The student media organization of California State University Northridge

Daily Sundial

The student media organization of California State University Northridge

Daily Sundial

The student media organization of California State University Northridge

Daily Sundial

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Kippenberger?s problem of perspective

It is hard to believe that the first major survey in the United States of German artist Martin Kippenberger opened Sept. 21. ‘Martin Kippenberger: The Problem Perspective’ is a vibrant collection of work on display at the Museum of Contemporary Art, Grand Avenue and The Geffen Contemporary at MOCA.

There are more than 250 pieces of art in the exhibit that span from 1977 to 1997, encompassing a lifetime of work on display at both museum locations. The bi-location exhibit is on display until Jan. 5, 2009.

Born in Dortmund, Germany, in 1953 Kippenberger had a prolific 20-year career. In 1997, at the age of 44, Kippenberger died unexpectedly of liver cancer. Unlike many artists, who gain notoriety in death, Kippenberger led a life of reckless infamy.

Kippenberger was the product of a peculiar circumstance. Living in West Germany post-World War II, with the communist east bloc and the constant physical manifestation of the destruction of the war surrounding him, Kippenberger inhabited the socio-political tensions of the time.

Escaping the grim realities of the Berlin Wall, Kippenberger moved to Florence in 1976 and from there his travels rarely stopped. His adventures took him to Paris, Vienna, Frankfurt, Berlin, Seville, Madrid, and Los Angeles. The art was always directly influenced by the different locales and the radical way they impacted Kippenberger.

Attempting to depict the personal as political and vice versa, Kippenberger’s art was as much a reflection of the artist himself as it was a case study of the political environment of the time, all done with his characteristic provocative sense of humor.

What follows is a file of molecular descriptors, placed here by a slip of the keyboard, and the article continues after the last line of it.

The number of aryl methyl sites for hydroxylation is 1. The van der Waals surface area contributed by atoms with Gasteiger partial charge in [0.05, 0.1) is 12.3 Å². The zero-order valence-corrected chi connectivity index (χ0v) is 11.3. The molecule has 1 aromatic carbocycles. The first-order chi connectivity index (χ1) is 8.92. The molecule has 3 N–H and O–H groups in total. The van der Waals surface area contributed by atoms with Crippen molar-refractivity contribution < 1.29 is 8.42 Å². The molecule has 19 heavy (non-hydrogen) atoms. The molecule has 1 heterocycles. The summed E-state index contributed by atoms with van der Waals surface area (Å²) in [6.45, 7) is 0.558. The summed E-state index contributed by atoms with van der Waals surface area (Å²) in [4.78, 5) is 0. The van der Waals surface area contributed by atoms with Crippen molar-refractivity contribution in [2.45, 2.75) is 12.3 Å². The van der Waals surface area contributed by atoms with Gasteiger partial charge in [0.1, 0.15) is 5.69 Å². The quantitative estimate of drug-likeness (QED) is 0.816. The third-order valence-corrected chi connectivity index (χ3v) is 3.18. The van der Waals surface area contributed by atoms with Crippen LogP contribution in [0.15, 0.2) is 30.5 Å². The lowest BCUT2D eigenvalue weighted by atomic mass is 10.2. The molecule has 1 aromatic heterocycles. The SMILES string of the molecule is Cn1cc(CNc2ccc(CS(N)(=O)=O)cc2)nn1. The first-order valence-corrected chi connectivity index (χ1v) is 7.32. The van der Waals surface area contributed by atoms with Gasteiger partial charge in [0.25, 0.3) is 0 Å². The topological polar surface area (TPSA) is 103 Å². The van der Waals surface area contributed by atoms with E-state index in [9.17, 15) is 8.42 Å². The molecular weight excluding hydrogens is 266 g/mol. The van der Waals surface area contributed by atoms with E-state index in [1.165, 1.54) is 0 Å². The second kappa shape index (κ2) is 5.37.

MOCA Senior curator Ann Goldstein is the curator of the Kippenberger exhibit. The multi-room exhibit is arranged chronologically, taking the audience on an exploration of the evolution of Kippenberger’s art. The title of the exhibit, ‘The Problem Perspective,’ is derived from an artwork done by Kippenberger.

‘The problem perspective. You are not the problem, it’s the problem-maker in your head,’ is the title of the 1986 oil on canvas painting that is part of the exhibit. The words are written in yellow, on the borders of the black background. In the center of the painting is an off-kilter white square, with balloon-like circles spilling form one another.

There are varying shades of gray and a reddish brown spilling throughout the painting, adding to the conscious effort of Kippenberger to create a different perspective for art.

A similar work of art is the oil on canvas painting form 1986 titled, ‘We don’t have problems with people who look exactly like us, because they get our pain.’ Both pieces are illustrative of Kippenberger’s keen sense of humor and wit.

A central preoccupation of his work included challenging the role of the artist and their work in society. Through humor and often self-deprecation, Kippenberger used his art as a vehicle for social commentary.

Kippenberger produced art through varying medium, including paintings, sculpture, installations, photographs and posters. The first room of the exhibit even includes an installation of Kippenberger’s interpretation of a German forest.

Scattered on the floor of the ‘forest’ are exaggerated prescription pills and alka seltzer tablets carved from wood. There is also a disco ball and lamps inhabiting the forest, a perfect example of the conceptual aspect of Kippenberger’s art.

Nearby there is a red car with its headlights on. The Ford ‘Capri’ model had been designed to appeal to the European market. This attempt by an American car company to make an Italian inspired model had failed miserably overseas. Kippenberger placed batches of oatmeal on the surface of the car and painted over them. This is a rather hilarious metaphor for that particular time in history.

In one of the last rooms of the exhibit, hanging innocently in the left corner is the sculpture, ‘First the Feet.’ It depicts the crucifixion of a toad, proving that Kippenberger never shied away from controversy, perhaps even courting it rather aggressively, always with a sense of humor and irony.

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